As the big get bigger, what do the small get?

The potential acquisition of South African Breweries (SAB) by their larger rival Anheuser Busch Inbev (ABI) has got many commentators gasping for breath: not at the audacity of it – that was reserved for when InBev (as was) took down Anheuser Busch – but rather the implications of the sheer scale. The scale, both of the deal (the fourth biggest corporate takeover) and the ultimate beast it will become (who we shall call ABSAB).

Interestingly, a stock response of commentators is ‘Don’t Panic Mr Mainwaring!’ The deal, as these deals do, will create opportunities for smaller operators. Drinkers, reviled by the deal and the inevitable consolidation / loss of brands in the shake-up, will vote with their wallets and support the little guy. New market niches will open up, too small for a goliath like ABSAB to spot, yet alone exploit. David will win the day! Fleet of footedness, quick decision-making will out!

And there will be some of this. Of course there will. But on balance, it’s a romantic notion and one that, in truth, isn’t borne out by precedent.

The first issue is growth. In most western, mature consumer markets beer is flat-lining or declining. Drinkers are drinking less. This pressure rolls through to licensees: what to stock; how much space they can give to beer and ultimately what brands end up on the bar. What licensees want is a range of guaranteed strong sellers and a ‘something interesting’ selection. ABSAB (Stella, Peroni, Budweiser) can fulfil one side, craft can fulfil the other (in fact, increasingly, ABSAB can fulfil this other side too). In less mature markets, there is underlying growth in beer consumption – in central and South America for example – and that growth is driven by brands. Big brands; famous brands, foreign brands; often American or European: brands that are a status symbol. ABI and SAB are getting together because growth in their core markets is slowing (or has stopped). They’re getting together because in emerging markets it’s about brands. The deal allows more consumers to access their brands in more markets, efficiently and cost effectively. And most consumers won’t react negatively. They won’t even think about it.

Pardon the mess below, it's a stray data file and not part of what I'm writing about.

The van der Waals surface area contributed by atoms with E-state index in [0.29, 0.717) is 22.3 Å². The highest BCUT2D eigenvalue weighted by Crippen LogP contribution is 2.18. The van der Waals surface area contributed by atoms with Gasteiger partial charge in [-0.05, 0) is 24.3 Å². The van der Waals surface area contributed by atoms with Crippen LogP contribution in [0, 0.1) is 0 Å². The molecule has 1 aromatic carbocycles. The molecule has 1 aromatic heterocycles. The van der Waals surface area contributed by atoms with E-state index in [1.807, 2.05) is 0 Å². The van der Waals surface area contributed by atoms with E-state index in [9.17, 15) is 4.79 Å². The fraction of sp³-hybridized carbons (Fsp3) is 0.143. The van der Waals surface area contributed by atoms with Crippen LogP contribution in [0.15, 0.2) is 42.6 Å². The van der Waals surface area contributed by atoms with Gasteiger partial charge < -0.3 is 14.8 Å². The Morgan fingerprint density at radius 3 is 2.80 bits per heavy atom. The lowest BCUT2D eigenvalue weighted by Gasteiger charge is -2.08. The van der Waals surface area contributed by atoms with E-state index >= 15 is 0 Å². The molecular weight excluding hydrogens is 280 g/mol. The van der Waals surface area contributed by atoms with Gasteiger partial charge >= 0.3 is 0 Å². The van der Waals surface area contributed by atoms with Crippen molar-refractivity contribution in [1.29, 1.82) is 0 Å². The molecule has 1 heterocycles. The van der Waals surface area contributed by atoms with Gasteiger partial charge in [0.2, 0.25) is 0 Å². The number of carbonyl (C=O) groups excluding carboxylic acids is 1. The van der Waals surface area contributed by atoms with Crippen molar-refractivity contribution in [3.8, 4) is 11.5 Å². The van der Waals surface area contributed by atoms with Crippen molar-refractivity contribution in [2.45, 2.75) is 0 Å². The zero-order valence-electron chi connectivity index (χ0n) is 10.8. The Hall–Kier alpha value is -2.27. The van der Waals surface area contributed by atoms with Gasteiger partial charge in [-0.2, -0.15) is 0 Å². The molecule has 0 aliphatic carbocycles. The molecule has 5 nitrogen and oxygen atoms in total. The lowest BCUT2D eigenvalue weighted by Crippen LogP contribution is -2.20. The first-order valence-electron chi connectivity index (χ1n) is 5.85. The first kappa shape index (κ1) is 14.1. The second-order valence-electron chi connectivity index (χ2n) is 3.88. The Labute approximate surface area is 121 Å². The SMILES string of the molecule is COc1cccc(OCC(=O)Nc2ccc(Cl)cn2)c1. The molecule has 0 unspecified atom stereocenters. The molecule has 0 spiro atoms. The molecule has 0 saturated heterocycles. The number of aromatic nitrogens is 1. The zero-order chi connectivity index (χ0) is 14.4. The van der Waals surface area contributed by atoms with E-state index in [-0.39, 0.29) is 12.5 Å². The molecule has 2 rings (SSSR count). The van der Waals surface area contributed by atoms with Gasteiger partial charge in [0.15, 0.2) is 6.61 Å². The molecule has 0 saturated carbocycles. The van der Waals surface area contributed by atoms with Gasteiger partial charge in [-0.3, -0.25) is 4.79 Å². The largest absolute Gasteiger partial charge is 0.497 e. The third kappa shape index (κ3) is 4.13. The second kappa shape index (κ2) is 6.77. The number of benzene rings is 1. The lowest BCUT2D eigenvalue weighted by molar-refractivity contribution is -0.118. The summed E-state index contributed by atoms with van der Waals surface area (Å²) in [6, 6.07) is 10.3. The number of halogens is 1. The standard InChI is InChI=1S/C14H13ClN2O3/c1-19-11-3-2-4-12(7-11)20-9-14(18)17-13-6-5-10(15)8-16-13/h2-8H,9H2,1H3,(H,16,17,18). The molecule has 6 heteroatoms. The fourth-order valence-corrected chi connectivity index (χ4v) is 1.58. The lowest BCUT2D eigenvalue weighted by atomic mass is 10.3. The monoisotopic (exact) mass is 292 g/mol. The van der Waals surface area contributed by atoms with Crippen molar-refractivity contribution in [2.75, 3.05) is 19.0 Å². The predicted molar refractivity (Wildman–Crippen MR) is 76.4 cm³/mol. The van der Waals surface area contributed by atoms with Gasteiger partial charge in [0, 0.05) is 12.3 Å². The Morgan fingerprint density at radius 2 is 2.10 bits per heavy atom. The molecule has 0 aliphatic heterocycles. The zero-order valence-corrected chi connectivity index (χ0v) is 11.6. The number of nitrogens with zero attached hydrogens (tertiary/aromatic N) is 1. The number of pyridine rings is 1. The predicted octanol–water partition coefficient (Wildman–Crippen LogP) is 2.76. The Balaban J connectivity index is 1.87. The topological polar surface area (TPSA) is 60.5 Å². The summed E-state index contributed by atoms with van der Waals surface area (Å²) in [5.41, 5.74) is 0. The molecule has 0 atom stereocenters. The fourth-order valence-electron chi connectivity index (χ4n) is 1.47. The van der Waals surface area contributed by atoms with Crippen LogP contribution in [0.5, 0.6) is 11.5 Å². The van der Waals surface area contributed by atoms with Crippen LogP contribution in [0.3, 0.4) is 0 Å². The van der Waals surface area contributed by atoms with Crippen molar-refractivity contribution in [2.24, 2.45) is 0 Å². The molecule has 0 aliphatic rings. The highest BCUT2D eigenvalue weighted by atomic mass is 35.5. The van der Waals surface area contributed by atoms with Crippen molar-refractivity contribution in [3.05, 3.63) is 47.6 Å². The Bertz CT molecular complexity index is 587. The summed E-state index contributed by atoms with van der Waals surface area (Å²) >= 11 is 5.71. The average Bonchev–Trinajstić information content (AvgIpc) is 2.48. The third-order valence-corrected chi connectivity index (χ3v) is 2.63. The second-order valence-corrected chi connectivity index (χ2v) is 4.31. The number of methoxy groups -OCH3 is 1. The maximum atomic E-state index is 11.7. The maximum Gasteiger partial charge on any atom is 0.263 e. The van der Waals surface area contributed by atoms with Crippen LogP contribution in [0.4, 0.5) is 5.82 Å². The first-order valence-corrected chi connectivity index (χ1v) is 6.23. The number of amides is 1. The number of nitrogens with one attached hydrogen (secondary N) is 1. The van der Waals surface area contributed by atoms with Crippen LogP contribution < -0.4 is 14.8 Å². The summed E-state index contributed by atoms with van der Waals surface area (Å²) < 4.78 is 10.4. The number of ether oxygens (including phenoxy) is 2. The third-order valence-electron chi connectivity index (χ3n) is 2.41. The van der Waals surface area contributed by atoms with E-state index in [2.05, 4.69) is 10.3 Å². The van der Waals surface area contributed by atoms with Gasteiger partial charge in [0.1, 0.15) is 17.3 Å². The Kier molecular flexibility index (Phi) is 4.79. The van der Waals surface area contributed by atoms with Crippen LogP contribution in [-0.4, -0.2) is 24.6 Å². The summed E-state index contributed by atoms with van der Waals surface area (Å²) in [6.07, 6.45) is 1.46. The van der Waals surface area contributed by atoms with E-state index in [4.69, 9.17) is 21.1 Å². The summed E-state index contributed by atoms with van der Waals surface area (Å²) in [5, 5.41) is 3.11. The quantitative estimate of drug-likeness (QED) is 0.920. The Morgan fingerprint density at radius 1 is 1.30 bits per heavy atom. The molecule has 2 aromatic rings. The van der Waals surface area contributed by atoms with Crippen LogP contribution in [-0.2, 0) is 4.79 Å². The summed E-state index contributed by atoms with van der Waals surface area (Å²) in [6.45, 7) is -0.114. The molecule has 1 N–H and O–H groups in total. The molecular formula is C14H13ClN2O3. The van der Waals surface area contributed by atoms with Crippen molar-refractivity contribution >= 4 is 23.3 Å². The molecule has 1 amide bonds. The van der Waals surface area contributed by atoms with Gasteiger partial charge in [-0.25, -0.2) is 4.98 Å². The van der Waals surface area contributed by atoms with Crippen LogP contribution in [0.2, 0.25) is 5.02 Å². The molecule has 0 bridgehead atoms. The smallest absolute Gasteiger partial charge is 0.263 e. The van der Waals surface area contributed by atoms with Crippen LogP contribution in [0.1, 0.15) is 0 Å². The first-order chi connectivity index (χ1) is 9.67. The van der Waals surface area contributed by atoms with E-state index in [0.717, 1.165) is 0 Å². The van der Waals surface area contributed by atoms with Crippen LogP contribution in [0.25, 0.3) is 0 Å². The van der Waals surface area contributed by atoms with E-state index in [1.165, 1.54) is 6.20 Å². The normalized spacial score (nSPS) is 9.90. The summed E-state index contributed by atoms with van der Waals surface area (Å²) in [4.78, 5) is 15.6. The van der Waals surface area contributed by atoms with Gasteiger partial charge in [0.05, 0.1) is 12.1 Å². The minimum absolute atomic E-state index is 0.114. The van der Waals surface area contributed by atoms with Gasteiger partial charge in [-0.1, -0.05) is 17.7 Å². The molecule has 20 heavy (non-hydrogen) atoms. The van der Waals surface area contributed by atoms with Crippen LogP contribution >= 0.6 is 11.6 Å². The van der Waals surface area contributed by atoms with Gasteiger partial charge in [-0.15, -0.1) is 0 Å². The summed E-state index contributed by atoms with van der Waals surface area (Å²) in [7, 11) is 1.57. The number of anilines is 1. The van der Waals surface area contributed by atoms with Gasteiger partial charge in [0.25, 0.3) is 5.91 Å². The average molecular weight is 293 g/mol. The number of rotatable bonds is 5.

The second issue is craft. Craft beer, however you define it, is exciting, interesting and inspiring. It’s been brilliant for beer in many markets. But craft beer is, what? At best 10 – 15% of market volume. Most of us, most consumers, simply aren’t in the franchise or drink it infrequently. Most of us, in short, drink the sorts of beers that ABI and SAB make.   Now, clearly there is growth and clearly craft is slowly, steadily impacting consumer perceptions of the market. But if we assume that the basis of the ‘Innovation-Adoption Curve’ is correct, then most of us are fairly unadventurous. We’ll follow. And what will this mean in terms of brands? It won’t mean opportunities for spontaneous fermented wild beers hitting the mainstream. It will mean the likes of Blue Moon, Goose Island, Meantime, Lagunitas, Kona becoming more widely available, and if we’re lucky the larger – independent – craft brewers – Sierra Nevada, Brooklyn, Boston Beer will be available too. But the real opportunity if for the crafty beers under the umbrella of brewers like ABSAB. They offer the rationale of differentiated choice, with the convenience of a single and efficient point of supply.

What ABSAB appreciate is that currently global brewing is over-supplied. There are two responses. One, consolidate to ensure supply over time reduces and is done cost effectively. Two, build brands. This deal does both and will be successful.

For smaller brewers, given that they can’t consolidate to the same level, the real opportunity is the second option. To build brands. Take the UK beer market. There are now 1,700 breweries. The UK is the most breweried-per-head country in the world. Yet the beer market has been declining at about 4% a year since 2005. Per capita consumption of beer is falling, despite the noise of craft. There will be a fall out, even with the UK Government’s small brewer duty relief (perhaps because of it). Now is the time to build brands not supply product. Look at Camden Town, only three years old, but already widely available throughout the capital. Why? Good beers (with broad appeal); tremendous branding. Look at Beavertown. Good beers (with more challenge to them), impactful branding.

No, the opportunities presented by ABSAB getting together are twofold. For consumers, it’s in the truly niche operators, who make more complex, highly differentiated and challenging beer styles that they can supply effectively to the market. For small brewers who don’t, the real opportunity is to build your brand. And the real money is to be made when the likes of ABSAB buy them from you.